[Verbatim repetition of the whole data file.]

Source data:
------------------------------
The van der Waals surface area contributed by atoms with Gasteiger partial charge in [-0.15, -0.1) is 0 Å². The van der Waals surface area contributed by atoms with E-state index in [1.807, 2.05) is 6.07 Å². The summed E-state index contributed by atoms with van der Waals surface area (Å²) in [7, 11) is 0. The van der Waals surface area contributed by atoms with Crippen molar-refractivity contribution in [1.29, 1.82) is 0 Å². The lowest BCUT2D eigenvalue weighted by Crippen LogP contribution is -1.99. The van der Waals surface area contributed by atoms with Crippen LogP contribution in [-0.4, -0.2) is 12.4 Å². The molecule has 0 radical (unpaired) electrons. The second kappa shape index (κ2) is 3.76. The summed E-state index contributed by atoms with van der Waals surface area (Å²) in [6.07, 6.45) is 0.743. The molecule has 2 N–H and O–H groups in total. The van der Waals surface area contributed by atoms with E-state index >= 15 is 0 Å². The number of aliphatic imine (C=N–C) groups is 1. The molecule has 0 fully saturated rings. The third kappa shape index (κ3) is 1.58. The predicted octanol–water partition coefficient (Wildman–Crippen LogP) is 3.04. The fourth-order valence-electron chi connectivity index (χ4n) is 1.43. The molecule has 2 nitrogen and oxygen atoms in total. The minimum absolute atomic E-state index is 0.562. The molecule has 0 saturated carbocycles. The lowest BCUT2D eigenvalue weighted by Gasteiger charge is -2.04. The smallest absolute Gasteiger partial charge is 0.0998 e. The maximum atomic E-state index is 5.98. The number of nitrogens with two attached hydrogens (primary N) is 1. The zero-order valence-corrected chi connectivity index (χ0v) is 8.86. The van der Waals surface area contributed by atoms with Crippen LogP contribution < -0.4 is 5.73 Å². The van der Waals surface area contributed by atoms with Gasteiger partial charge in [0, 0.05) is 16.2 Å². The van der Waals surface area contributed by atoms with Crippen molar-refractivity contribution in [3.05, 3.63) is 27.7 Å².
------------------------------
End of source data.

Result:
The van der Waals surface area contributed by atoms with Gasteiger partial charge in [-0.15, -0.1) is 0 Å². The van der Waals surface area contributed by atoms with E-state index in [1.807, 2.05) is 6.07 Å². The summed E-state index contributed by atoms with van der Waals surface area (Å²) in [7, 11) is 0. The van der Waals surface area contributed by atoms with Crippen molar-refractivity contribution in [1.29, 1.82) is 0 Å². The lowest BCUT2D eigenvalue weighted by Crippen LogP contribution is -1.99. The van der Waals surface area contributed by atoms with Crippen LogP contribution in [-0.4, -0.2) is 12.4 Å². The molecule has 0 radical (unpaired) electrons. The second kappa shape index (κ2) is 3.76. The summed E-state index contributed by atoms with van der Waals surface area (Å²) in [6.07, 6.45) is 0.743. The molecule has 2 N–H and O–H groups in total. The van der Waals surface area contributed by atoms with E-state index >= 15 is 0 Å². The number of aliphatic imine (C=N–C) groups is 1. The molecule has 0 fully saturated rings. The third kappa shape index (κ3) is 1.58. The predicted octanol–water partition coefficient (Wildman–Crippen LogP) is 3.04. The fourth-order valence-electron chi connectivity index (χ4n) is 1.43. The molecule has 2 nitrogen and oxygen atoms in total. The minimum absolute atomic E-state index is 0.562. The molecule has 0 saturated carbocycles. The lowest BCUT2D eigenvalue weighted by Gasteiger charge is -2.04. The smallest absolute Gasteiger partial charge is 0.0998 e. The maximum atomic E-state index is 5.98. The number of nitrogens with two attached hydrogens (primary N) is 1. The zero-order valence-corrected chi connectivity index (χ0v) is 8.86. The van der Waals surface area contributed by atoms with Crippen LogP contribution < -0.4 is 5.73 Å². The van der Waals surface area contributed by atoms with Gasteiger partial charge in [0, 0.05) is 16.2 Å². The van der Waals surface area contributed by atoms with Crippen molar-refractivity contribution in [3.05, 3.63) is 27.7 Å².